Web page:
As it happened, while working with this new version of AutoCAD, two graduate students were attempting to learn the program. One of them must have used the cursor to choose the command-line window before typing commands and then left the cursor pointing to the command line. The other, following instructions more literally, did not use the cursor to select the command-line window and simply typed commands, as instructed. As a result, the dynamic input was active for the second student only, and her experience was, to put it very mildly, frustrating in the extreme. Being an experienced user, I did not initially see what was causing the confusion or how important dynamic input was in sowing that confusion. With it toggled on, the user cannot figure out where to look to check what is being typed and may not be able to determine how how to change the values typed. I do not know if this is new to AutoCAD 2006, but it is new to me -- and terrible.
Some other interface changes are better. More and more flexibility has been added so that the user may adjust almost everything about the way the program works to suit his or her needs. Virtually any command group may be added in the standard menu area, for instance. This is obviously beneficial, though it requires some work to accomplish some of the changes.
Another change in the interface, though, was less appealing. In some dialog boxes -- I found this especially in the Layers dialog box -- icons have replaced words for selecting actions. I do not know why this has been done; to me since the icons are inherently less clear. I tried to use the old command-line access to layer manipulation so that I did not need to figure out the icons.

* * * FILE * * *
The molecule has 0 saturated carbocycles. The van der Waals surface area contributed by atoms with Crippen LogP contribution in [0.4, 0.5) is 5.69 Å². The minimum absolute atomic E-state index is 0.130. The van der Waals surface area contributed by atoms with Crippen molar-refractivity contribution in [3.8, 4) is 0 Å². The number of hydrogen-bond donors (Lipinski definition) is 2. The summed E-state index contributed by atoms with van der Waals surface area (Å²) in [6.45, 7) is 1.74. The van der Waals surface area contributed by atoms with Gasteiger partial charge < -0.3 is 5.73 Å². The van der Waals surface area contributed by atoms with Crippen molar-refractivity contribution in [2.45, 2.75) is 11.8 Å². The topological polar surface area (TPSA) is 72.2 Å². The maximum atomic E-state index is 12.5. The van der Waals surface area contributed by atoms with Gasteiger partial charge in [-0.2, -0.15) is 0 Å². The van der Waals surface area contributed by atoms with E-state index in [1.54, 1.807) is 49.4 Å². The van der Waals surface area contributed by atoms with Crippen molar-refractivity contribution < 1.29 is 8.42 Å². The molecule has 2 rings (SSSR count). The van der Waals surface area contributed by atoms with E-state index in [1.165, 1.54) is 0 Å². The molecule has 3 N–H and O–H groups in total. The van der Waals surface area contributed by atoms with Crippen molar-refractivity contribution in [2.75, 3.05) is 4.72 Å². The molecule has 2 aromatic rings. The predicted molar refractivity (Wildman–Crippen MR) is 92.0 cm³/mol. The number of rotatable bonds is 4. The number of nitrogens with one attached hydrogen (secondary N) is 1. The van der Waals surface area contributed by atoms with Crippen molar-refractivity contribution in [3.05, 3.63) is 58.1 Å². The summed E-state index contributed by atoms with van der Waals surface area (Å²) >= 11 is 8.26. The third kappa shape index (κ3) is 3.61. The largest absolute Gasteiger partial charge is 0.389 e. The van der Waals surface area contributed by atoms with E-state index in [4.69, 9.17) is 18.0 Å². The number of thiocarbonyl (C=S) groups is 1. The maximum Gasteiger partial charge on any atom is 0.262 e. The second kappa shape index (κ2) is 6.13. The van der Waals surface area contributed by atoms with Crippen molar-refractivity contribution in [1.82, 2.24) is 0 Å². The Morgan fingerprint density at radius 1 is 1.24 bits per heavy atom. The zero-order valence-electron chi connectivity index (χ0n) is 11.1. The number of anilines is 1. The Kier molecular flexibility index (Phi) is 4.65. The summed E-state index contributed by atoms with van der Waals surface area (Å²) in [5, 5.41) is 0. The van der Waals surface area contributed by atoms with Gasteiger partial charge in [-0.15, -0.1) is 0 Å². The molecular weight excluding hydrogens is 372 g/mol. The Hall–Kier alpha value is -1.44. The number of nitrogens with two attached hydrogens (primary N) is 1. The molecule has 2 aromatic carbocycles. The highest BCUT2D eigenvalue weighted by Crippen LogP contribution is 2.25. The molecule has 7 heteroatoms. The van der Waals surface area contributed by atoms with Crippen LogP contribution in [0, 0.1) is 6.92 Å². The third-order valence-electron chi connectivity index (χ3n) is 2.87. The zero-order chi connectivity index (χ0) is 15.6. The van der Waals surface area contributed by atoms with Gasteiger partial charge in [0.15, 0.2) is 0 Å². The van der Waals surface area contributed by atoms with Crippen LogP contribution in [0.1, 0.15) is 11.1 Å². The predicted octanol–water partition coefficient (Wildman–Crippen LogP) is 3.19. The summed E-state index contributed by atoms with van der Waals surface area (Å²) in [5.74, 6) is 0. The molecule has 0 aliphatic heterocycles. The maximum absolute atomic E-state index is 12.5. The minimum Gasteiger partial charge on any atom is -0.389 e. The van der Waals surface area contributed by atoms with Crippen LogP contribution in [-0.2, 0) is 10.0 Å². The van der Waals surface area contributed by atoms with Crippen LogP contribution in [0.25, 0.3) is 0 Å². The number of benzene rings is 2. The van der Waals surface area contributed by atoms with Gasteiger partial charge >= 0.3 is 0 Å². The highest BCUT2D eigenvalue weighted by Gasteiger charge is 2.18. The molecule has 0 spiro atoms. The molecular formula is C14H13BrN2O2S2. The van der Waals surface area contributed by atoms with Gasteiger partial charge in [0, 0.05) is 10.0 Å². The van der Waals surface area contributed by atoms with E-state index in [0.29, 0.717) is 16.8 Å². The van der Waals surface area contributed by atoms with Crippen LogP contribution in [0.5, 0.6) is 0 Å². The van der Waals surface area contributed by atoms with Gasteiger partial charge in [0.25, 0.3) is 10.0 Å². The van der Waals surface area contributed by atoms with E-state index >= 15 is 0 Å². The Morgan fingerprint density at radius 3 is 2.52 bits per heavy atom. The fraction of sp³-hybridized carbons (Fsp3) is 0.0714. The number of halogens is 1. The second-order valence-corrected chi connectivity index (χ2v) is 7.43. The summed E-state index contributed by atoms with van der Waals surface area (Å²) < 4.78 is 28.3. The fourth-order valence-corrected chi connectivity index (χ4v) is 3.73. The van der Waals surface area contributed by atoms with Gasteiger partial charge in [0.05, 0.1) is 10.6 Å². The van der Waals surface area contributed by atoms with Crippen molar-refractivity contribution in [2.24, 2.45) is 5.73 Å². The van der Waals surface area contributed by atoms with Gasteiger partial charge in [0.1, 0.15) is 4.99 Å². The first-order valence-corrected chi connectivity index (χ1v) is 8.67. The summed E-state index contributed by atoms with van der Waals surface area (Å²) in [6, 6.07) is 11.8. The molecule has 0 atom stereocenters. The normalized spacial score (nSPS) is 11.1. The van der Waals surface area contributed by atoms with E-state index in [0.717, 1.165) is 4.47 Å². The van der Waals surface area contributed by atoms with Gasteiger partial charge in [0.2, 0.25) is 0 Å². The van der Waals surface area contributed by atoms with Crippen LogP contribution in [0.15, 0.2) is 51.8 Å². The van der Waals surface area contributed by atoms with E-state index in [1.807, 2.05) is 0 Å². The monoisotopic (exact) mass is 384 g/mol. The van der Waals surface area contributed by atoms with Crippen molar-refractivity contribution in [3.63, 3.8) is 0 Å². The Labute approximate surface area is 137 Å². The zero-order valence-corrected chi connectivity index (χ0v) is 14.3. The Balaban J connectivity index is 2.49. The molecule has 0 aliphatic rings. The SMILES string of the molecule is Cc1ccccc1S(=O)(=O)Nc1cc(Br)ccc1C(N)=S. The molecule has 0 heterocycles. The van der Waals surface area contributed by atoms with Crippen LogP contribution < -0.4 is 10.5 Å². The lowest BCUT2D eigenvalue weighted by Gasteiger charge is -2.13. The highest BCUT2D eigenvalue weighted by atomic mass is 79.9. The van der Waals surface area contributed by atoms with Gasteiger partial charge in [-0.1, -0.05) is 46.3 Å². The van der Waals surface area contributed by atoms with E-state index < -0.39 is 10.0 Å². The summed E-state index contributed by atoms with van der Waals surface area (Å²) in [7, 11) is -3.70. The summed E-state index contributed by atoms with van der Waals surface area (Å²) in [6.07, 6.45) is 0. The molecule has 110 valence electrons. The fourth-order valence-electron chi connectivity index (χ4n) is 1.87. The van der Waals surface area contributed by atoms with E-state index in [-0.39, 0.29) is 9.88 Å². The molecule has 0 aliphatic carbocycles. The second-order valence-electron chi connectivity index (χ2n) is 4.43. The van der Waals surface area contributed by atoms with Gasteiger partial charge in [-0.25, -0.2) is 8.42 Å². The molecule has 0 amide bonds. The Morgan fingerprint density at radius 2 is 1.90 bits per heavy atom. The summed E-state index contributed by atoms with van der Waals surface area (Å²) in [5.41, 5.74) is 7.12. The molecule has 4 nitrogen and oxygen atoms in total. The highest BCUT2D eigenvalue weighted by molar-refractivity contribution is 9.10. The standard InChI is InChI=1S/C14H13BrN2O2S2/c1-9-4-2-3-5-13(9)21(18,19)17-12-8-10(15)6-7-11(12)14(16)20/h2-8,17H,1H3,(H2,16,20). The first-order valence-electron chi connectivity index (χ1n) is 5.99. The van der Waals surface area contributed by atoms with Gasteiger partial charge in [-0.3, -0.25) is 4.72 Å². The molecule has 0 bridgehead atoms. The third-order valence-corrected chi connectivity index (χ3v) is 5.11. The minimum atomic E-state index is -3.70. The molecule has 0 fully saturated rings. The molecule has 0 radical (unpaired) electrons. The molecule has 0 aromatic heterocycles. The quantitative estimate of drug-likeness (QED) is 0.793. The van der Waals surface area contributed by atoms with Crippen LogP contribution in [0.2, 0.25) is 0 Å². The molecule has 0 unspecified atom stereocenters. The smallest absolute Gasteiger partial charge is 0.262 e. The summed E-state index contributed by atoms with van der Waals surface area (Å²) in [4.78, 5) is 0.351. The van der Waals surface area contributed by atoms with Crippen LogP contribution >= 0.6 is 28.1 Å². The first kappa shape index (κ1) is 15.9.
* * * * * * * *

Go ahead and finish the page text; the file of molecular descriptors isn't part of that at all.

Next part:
Figure 2 - The AutoCAD 2006 Layers Dialog Box. The red arrows point to icons that seem to me be much less clear than text labels.
Since text roll-overs are used, the icons do not circumvent language issues.
The differences that made me want to try the new version of AutoCAD had to do with the use of blocks, which are now more dynamic. Unfortunately the erratic behaviors of blocks (and referenced files) discussed in a previous CSA Newsletter article (Vol. XVIII, no. 3; Winter, 2006, Harrison Eiteljorg, II, "AutoCAD Cross-Referenced Files and Blocks -- Often Not for Scholars" at http://csanet.org/newsletter/winter06/nlw0605.html) have not been changed; so the changes that have been introduced are irrelevant.
The one new thing of real note is, unfortunately, a glitch -- one I have been able reliably to reproduce only after some experimentation and a lucky accident. If the layer zero is frozen (off does not make this happen), the object snap feature no longer functions with faces -- 3Dfaces or polyface meshes. (It is not necessary to use layer zero at all; it is simply necessary that it be thawed.) Since it is my habit -- and my recommendation to other scholarly users -- never to draw on layer zero and to reserve it for a copyright statement to be displayed upon opening the file, this is not a trivial matter. The only work-around is to keep layer zero turned off but not frozen, though this complicates the scripts I often create to select layers by categories, requiring that layer zero be treated individually.
The summary judgment of AutoCAD 2006 is a simple one. If you have AutoCAD 2000 or later, save your money and stay with it. By the same token, the features list for AutoCAD 2007 includes many new 3D visualization tools and makes it seem likely that it will offer real benefits for those of us who make 3D scholarly models. I wish I had waited to ask Autodesk® for that version of the program.
-- Harrison Eiteljorg, II